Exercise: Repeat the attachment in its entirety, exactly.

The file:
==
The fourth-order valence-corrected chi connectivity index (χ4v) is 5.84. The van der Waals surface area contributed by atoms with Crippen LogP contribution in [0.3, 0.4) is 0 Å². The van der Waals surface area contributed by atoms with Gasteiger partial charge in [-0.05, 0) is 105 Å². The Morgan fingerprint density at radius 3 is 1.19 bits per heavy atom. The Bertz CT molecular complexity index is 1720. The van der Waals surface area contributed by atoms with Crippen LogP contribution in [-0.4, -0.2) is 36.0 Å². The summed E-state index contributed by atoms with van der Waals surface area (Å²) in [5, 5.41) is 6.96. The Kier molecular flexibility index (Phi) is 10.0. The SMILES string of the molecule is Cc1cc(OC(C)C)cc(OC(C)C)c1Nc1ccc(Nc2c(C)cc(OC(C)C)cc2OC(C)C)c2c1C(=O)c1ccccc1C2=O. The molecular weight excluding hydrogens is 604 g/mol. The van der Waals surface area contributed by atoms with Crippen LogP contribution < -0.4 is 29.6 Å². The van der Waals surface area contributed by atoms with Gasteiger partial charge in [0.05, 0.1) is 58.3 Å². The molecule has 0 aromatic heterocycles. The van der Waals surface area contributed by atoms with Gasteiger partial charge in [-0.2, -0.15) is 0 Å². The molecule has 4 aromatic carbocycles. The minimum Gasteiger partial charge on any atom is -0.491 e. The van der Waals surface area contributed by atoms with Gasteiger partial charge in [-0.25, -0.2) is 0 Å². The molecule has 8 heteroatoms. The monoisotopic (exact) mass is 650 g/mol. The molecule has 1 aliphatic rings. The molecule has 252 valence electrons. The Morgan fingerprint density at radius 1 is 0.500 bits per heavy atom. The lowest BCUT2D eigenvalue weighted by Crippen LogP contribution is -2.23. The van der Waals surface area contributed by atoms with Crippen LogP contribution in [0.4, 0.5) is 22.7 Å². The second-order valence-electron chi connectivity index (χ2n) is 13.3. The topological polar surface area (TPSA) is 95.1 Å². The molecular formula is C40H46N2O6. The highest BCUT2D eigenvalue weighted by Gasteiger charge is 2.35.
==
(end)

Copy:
The fourth-order valence-corrected chi connectivity index (χ4v) is 5.84. The van der Waals surface area contributed by atoms with Crippen LogP contribution in [0.3, 0.4) is 0 Å². The van der Waals surface area contributed by atoms with Gasteiger partial charge in [-0.05, 0) is 105 Å². The Morgan fingerprint density at radius 3 is 1.19 bits per heavy atom. The Bertz CT molecular complexity index is 1720. The van der Waals surface area contributed by atoms with Crippen LogP contribution in [-0.4, -0.2) is 36.0 Å². The summed E-state index contributed by atoms with van der Waals surface area (Å²) in [5, 5.41) is 6.96. The Kier molecular flexibility index (Phi) is 10.0. The SMILES string of the molecule is Cc1cc(OC(C)C)cc(OC(C)C)c1Nc1ccc(Nc2c(C)cc(OC(C)C)cc2OC(C)C)c2c1C(=O)c1ccccc1C2=O. The molecular weight excluding hydrogens is 604 g/mol. The van der Waals surface area contributed by atoms with Crippen LogP contribution < -0.4 is 29.6 Å². The van der Waals surface area contributed by atoms with Gasteiger partial charge in [0.05, 0.1) is 58.3 Å². The molecule has 0 aromatic heterocycles. The van der Waals surface area contributed by atoms with Gasteiger partial charge in [-0.2, -0.15) is 0 Å². The molecule has 4 aromatic carbocycles. The minimum Gasteiger partial charge on any atom is -0.491 e. The van der Waals surface area contributed by atoms with Gasteiger partial charge in [-0.25, -0.2) is 0 Å². The molecule has 8 heteroatoms. The monoisotopic (exact) mass is 650 g/mol. The molecule has 1 aliphatic rings. The molecule has 252 valence electrons. The Morgan fingerprint density at radius 1 is 0.500 bits per heavy atom. The lowest BCUT2D eigenvalue weighted by Crippen LogP contribution is -2.23. The van der Waals surface area contributed by atoms with Crippen LogP contribution in [0.4, 0.5) is 22.7 Å². The second-order valence-electron chi connectivity index (χ2n) is 13.3. The topological polar surface area (TPSA) is 95.1 Å². The molecular formula is C40H46N2O6. The highest BCUT2D eigenvalue weighted by Gasteiger charge is 2.35.